As he heads into the home stretch of his battle to remain in the White House, one number looms largest for President Barack Obama: 8.3.
That is the percent of Americans officially unemployed, and it hasn't budged since the beginning of the year. In January there were 12.8 million people jobless, and it was the same at the end of July.
What started as an encouraging rebound for the US workforce in late 2009, and a success story for the US president, has fallen flat. There is little he can do about it before the November 6 vote.
Obama kicks off the final leg of his neck-and-neck battle with Republican Mitt Romney on Thursday with a nationally televised address at his Democratic Party's national convention.
His challenge is to convince people he has done the best possible for the economy, generating more jobs than the Republicans would have, and more than they will if he is defeated.
But just 10 hours later the Labor Department will release fresh data on job creation and joblessness in August, and the numbers will remind voters that little has changed since a year ago.
On Friday Federal Reserve chairman Ben Bernanke called the situation grave, suggesting that the slow economy and a Congress deadlocked over stimulus measures portend little good news for months to come.
The White House repeatedly points out that 4.5 million private-sector jobs have been created under Obama since the bottom of the recession.
Indeed, in January this year, the public was feeling the rebound and Obama's popularity over any Republican rival was high.
The unemployment rate which peaked at 10.0 percent in October 2009 had fallen steadily. The number of jobless had dropped from nearly 15 million in January 2010.
But since then, economic growth has weakened -- in part due to economic stalls in Europe and China, as well as the stalemate in Washington over stimulus measures.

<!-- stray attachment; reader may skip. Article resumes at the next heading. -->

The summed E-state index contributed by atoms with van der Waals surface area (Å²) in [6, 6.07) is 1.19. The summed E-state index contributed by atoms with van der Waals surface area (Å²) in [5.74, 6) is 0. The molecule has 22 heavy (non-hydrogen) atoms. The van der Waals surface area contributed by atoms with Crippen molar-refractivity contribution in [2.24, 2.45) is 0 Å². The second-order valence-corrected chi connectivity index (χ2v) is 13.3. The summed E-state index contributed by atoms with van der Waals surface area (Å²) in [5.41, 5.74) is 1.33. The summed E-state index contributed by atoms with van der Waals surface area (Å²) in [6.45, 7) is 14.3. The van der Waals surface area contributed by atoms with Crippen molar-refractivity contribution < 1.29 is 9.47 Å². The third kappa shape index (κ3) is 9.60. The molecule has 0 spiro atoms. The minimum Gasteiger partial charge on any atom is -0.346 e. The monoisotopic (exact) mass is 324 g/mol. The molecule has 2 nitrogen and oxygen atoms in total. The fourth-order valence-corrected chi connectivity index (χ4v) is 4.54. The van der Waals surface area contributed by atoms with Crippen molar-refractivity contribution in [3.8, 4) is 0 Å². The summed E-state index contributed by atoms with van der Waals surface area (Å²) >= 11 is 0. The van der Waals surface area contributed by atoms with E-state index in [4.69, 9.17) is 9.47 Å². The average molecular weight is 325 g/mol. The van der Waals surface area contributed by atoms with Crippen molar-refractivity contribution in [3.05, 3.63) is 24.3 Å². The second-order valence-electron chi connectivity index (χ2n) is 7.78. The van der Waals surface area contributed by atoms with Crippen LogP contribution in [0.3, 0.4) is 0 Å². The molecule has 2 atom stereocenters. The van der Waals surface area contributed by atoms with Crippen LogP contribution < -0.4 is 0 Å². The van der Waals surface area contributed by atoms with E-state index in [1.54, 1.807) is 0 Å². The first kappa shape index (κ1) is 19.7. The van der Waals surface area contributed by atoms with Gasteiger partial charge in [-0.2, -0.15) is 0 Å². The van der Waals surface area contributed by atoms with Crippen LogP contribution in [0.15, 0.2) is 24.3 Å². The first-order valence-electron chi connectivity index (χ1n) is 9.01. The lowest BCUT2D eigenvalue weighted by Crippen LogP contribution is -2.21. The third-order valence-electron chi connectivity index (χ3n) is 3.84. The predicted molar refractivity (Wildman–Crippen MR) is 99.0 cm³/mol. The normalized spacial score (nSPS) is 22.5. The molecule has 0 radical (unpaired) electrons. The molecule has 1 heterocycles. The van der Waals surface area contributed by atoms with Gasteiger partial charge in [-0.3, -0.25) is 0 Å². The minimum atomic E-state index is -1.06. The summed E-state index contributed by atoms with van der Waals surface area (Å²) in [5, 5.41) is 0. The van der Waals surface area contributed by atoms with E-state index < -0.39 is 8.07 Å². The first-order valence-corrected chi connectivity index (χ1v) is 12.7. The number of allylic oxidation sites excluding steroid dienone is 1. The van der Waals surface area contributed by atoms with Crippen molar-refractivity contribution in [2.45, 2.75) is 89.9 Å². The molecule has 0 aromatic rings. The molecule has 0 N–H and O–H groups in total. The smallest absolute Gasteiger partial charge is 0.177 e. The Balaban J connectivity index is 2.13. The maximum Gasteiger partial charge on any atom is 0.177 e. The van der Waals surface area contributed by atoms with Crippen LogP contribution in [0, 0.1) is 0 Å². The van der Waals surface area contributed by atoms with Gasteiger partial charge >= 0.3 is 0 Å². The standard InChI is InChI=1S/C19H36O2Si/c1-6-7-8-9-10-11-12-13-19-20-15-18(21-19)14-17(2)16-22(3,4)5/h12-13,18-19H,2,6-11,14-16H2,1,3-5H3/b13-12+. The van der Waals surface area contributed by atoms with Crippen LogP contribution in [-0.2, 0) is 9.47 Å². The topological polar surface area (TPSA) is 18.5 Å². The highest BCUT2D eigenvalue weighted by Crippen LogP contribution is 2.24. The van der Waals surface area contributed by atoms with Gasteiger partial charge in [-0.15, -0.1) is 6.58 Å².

As a result, few expect the unemployment numbers to change significantly on Friday or by the end of the year.
Bernanke warned moreover of a deeper malaise that is likely making it harder for Obama to make his case to the voters.
The Fed chief points to the rise in the number of long-term unemployed as well as the huge number, now 6.6 million, who have dropped out of the workforce altogether.
"The stagnation of the labor market in particular is a grave concern not only because of the enormous suffering and waste of human talent it entails, but also because persistently high levels of unemployment will wreak structural damage on our economy that could last for many years," he said.
These were the Fed chief's strongest words yet over the jobs market, and reflected what Americans feel on the ground.
Typical for many cities bypassed by any rebound is Stockton, in California's central valley, hollowed out by the real estate crash.
"Folks here have been un- or underemployed for so long the language has changed," said local anthropologist Christine Gray.
"Most families are 'making do.' Small business owners are putting their kids on their payrolls. Laid-off teachers are working part time. Laid-off managers are stringing together multiple and mostly humiliating jobs. The distinction between employed and unemployed has become nearly irrelevant."
The data bears Bernanke out: in July 5.2 million people had been without jobs for more than 27 weeks, more than 40 percent of all those jobless. Before 2009, that figure had never topped 26 percent.
This explains in part why household incomes -- and so consumer spending -- are not rebounding, according to economists. It also means that, going ahead, there will be more weight on government and working people to support those not working.
Bernanke worries that a cyclical jobless problem -- one that should correct with resumed growth -- will become a structural problem, one extremely difficult to right, said Nigel Gault, chief US economist at IHS.
"He sees that there is a time dimension here... The longer they are out of work, the more skeptically they are viewed by employers."
"Once you're out of a job, even two months, you're like expired milk," said one job-seeker.
Obama's challenge is to keep people from blaming him for the stall. The polls show that is an uphill battle, but some are willing to give him a break.
"People had all kinds of expectations in Obama, and a lot of those expectations didn't come to pass, but I don't fault him," said Charles Meade, an unemployed policy expert in Washington, his career hit in part by government cutbacks.
"Nothing is moving in Washington because of the situation in Congress," he said.
"No matter who wins the election, I have no idea whether they can turn the economy around."